Susur takes Manhattan
You'll find Susur Lee in the kitchen at Madeline's, his recently revamped west-side resto, through mid-October; the celebrated chef won't be opening his New York City supper club until later that month. Dubbed Shang and located in the trendy new Thompson Hotel on the now-fashionable Lower East Side, the highly anticipated joint was originally skedded to open during Fashion Week three weeks ago. The New York press is having a field day whipping up the buzz, labelling the modest Mr. Lee "a rock star" and "the Vongerichten of the Great White North." That's a compliment, btw.
On October 5, Crosstown Kitchens hosts FarmStart Feast, a fundraiser in support of local farmers on a sustainable spread just north of Brampton. The $75 ticket includes food, two drinks and shuttle bus service from Kipling subway station, and are available from the Crosstown, er, kitchens: Amuse-Bouche, C5 in the ROM, Marben, Perigee and Torito. For more information: crosstownkitchens.com.
Local foodies are already foaming at the mouth in anticipation of the upcoming meet 'n' greet with Spanish superstar chef Ferran Adrià, whose El Bulli on the Costa Brava is regarded as one of the best restaurants in the world. Adrià is best known as one of the inventors of molecular gastronomy.
The foam gnome is interviewed October 8 at 4:30 pm at the Isabel Bader Theatre. A signing for his new book, A Day At El Bulli: An Insight Into The Ideas, Methods And Creativity Of Ferran Adrià (Phaidon) follows. Advance tickets are $95, which includes a copy of the book, and are available from the Cookbook Store.
The outrageously popular and extremely space-challenged Sweaty Betty's opens a spinoff watering-hole mid-October. The name? Red Light. Located on Dundas just west of Ossington in a former Vietnamese video store, the new joint will have a rock 'n' roll bordello look.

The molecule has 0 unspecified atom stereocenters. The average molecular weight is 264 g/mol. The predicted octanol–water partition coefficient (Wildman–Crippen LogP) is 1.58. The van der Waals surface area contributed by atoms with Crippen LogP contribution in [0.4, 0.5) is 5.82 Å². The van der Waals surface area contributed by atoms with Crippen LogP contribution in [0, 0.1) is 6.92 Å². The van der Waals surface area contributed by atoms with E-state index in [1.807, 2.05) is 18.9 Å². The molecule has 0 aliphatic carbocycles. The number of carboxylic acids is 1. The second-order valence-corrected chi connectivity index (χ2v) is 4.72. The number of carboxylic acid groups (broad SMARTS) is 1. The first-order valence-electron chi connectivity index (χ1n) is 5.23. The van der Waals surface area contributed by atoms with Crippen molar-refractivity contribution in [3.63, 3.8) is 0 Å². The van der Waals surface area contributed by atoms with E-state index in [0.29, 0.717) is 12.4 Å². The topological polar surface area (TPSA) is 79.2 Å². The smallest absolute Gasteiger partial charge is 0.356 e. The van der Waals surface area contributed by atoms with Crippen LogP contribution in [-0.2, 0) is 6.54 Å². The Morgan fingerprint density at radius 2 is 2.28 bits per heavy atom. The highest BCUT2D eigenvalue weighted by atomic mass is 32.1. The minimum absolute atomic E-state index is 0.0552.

"It's going to be a touch nicer than Betty's," says co-owner Nic Savage. "The same but different."
Changes, besides an all-vinyl jukebox stocked with vintage 45s, include a menu made up of takeout flyers from nearby restaurants.
"If you want pizza or sushi or Chinese food, we'll call them up and have it delivered right to your table," Savage says. "We're not going to be the kind of tight-ass bar that you couldn't walk into with a sandwich you bought somewhere else and have a beer."
Friends of the Greenbelt Foundation have just launched a website that allows locavores to type in their postal code and find the nearest farmers' market. Customers can go to greenbeltfresh.ca to track down the very best of the season's bounty at more than 60 markets across the province, 22 of them in Toronto. As well, the site boasts an interview with organic guru Jamie Kennedy and links to local restaurants, Cowbell, the Harbord Room and Big Mamma's Boy among them, that support local farmers by using Ontario-grown food.